Police stop and search 100 people a day under new anti-terror laws

Charles Clarke, the Home Secretary, is facing an onslaught over the Government's anti-terror laws after figures showed nearly 36,000 people were stopped and searched under the emergency powers last year. The number of people stopped and searched each year has soared since the Act came into force in 2001, when 10,200 people were stopped. It rose to 33,800 in 2003-04.

Campaigners will mount a legal challenge in the House of Lords today, as they attempt to limit the laws giving police sweeping powers to stop people even if they have no grounds to suspect them of a crime.

The Home Office revealed that people were being stopped at the rate of nearly 100 a day under the powers used to detain a peace campaigner, Walter Wolfgang, at last year's Labour Party conference.

Figures in a Home Office report showed that 35,776 searches of vehicles and people were recorded under Section 44 of the Terrorism Act, which was passed six years ago. Despite the high number of people stopped, only 455 were arrested. The newest statistics, which cover the 2004-05 financial year and do not include the aftermath of the July bomb attacks on London, represent a record use of the powers since the Act came into force.

The Home Office insisted the powers were essential to disrupt terrorist activity.

But campaigners warned that the law opened the door to discrimination and could be used to suppress legitimate demonstrations. A detailed breakdown of people stopped under the Act in 2003-04 found that more than one in five of those stopped were black or Asian, while reports suggest a huge increase in the number of black and Asian people being stopped since the London bomb attacks.

Lawyers acting for the civil rights pressure group Liberty will launch a test case in the House of Lords today, claiming the law breaches fundamental human rights.

They will press the case of Pennie Quinton and Kevin Gillan, who were among about 140 people arrested under the Terrorism Act at an international arms fair in east London in 2003.

Ministers also face opposition in the House of Lords next week when Liberal Democrat and Conservative peers will attempt to tighten the law to limit the power of police to authorise blanket stop-and-search operations.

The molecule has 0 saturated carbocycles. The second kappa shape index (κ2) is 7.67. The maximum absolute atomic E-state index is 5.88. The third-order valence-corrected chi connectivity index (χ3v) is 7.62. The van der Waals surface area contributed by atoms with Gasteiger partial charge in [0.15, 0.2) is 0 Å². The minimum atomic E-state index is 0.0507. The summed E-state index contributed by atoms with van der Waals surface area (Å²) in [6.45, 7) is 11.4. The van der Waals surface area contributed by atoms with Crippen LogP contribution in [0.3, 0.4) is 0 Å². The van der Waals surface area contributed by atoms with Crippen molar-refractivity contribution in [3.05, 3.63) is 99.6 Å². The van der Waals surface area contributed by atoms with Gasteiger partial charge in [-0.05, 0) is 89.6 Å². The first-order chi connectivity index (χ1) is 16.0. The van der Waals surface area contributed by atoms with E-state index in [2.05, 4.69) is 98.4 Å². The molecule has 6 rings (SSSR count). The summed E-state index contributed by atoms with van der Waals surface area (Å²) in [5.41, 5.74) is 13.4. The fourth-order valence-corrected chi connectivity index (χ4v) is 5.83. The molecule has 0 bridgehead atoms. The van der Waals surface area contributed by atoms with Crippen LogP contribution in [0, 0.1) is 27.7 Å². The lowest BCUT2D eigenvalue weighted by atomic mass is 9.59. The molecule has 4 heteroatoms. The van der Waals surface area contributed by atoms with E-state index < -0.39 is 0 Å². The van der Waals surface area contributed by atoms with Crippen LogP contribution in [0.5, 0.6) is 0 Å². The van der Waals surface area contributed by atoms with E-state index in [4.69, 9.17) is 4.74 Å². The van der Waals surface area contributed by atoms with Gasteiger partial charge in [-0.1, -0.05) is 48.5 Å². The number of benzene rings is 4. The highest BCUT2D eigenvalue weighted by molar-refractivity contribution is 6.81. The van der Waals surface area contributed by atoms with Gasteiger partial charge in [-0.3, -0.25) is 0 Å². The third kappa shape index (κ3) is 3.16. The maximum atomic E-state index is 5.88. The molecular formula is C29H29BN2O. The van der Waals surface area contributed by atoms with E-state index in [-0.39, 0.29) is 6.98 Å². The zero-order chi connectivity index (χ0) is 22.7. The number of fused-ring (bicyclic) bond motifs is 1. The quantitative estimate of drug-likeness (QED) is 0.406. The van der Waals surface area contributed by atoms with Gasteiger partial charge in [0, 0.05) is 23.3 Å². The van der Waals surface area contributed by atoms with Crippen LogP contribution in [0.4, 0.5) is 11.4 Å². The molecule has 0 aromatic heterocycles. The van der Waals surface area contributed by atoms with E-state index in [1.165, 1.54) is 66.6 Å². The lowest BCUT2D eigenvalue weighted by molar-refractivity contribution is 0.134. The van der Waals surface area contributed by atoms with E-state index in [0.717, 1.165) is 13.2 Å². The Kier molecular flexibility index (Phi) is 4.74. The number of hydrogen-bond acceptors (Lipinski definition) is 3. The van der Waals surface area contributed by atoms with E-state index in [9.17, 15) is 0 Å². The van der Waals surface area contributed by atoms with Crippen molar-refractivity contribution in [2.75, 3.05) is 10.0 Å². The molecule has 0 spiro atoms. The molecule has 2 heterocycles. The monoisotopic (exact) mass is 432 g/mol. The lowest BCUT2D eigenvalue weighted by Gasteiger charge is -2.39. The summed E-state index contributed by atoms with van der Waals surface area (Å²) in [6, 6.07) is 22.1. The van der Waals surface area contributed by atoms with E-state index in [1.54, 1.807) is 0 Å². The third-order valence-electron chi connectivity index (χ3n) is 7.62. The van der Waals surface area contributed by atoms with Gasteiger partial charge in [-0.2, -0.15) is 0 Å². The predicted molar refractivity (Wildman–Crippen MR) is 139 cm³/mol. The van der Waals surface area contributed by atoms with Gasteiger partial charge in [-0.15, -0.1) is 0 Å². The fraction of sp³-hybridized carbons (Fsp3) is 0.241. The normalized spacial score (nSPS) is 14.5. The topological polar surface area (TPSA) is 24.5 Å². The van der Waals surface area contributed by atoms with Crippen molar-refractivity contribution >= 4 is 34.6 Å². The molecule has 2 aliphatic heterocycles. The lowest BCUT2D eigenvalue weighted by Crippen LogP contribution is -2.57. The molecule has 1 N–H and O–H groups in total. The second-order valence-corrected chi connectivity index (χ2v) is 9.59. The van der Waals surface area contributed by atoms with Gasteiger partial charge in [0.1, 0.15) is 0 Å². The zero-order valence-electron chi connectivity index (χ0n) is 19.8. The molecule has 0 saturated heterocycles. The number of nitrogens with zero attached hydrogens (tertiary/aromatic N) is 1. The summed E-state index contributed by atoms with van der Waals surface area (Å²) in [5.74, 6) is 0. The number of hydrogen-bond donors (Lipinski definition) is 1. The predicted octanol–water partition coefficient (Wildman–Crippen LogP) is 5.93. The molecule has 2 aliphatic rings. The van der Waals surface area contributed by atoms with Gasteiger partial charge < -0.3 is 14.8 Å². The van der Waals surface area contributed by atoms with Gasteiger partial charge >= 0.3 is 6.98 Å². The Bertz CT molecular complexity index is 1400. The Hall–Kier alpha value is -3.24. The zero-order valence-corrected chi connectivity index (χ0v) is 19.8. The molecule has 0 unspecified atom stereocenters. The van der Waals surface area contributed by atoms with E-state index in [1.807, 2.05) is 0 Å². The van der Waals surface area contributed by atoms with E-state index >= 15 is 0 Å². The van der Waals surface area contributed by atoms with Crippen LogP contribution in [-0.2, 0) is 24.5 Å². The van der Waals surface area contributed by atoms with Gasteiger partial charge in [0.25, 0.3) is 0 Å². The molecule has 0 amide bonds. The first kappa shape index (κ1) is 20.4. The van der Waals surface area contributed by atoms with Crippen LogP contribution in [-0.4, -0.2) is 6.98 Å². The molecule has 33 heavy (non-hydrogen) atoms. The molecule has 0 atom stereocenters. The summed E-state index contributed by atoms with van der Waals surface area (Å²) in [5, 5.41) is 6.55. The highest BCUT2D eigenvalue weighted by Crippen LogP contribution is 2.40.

Under conventional law, you can be stopped and searched by police if they have any suspicion you have committed a crime.

But the Terrorism Act, when sanctioned by a senior officer, allows police to stop and search people even without suspicion - something that campaigners say is a throwback to the notorious "sus" laws of the 1970s. Shami Chakrabarti, the director of Liberty, said: "This is almost worse than the sus laws. The police have the power to change the law of the land in whole parts of the country.''

Dominic Grieve, the shadow Attorney General, said: "These figures speak for themselves. The powers are being used as a blunt instrument and it is far from clear if those arrested are being done so for terrorism. "While we accept such powers may be necessary to protect the public from terrorism, it is vital these powers are not abused."

A spokeswoman for the Home Office insisted the legislation was needed to disrupt potential terrorist attacks. She said: "Stop and search under Section 44 is an important tool in the fight against terrorism. As part of a structured strategy, it aims to create a hostile environment for would-be terrorists to operate in."

John Catt, retired builder: 'It is very menacing when this happens'

John Catt, 81, an anti-war campaigner, has been stopped twice under the Terrorism Act. On the first occasion, the retired builder was stopped in east London and police searched the van he was driving. He said: "I was stopped in Shoreditch when I was pinned in by two police cars. They asked ridiculous questions like where was I going and why, how old I was and where I had been. They searched the back of the van and gave me a receipt to say why I had been stopped."

On the second occasion, he was questioned as he walked through Brighton wearing an anti-Blair T-shirt. He had been making his way to an anti-war demonstration at the seafront, outside the Labour Party conference in the city.

He said: "I was walking down Middle Street in Brighton towards a protest against the war and so on. I had a T-shirt on and had a plastic bag with some felt pens and some board because I draw." He said he was stopped and asked questions, before continuing to the demonstration. He said: "It is very menacing when you see this happening. Our civilisation is on the line."

Kevin Gillan, Student: 'They went through all my stuff'

The police stopped and searched Kevin Gillan as he cycled to an arms trade demonstration in London three years ago. He will challenge the Terrorism Act in the House of Lords today, claiming that it is a breach of human rights. His case, and that of the photographer Pennie Quinton, is backed by the civil liberties pressure group Liberty.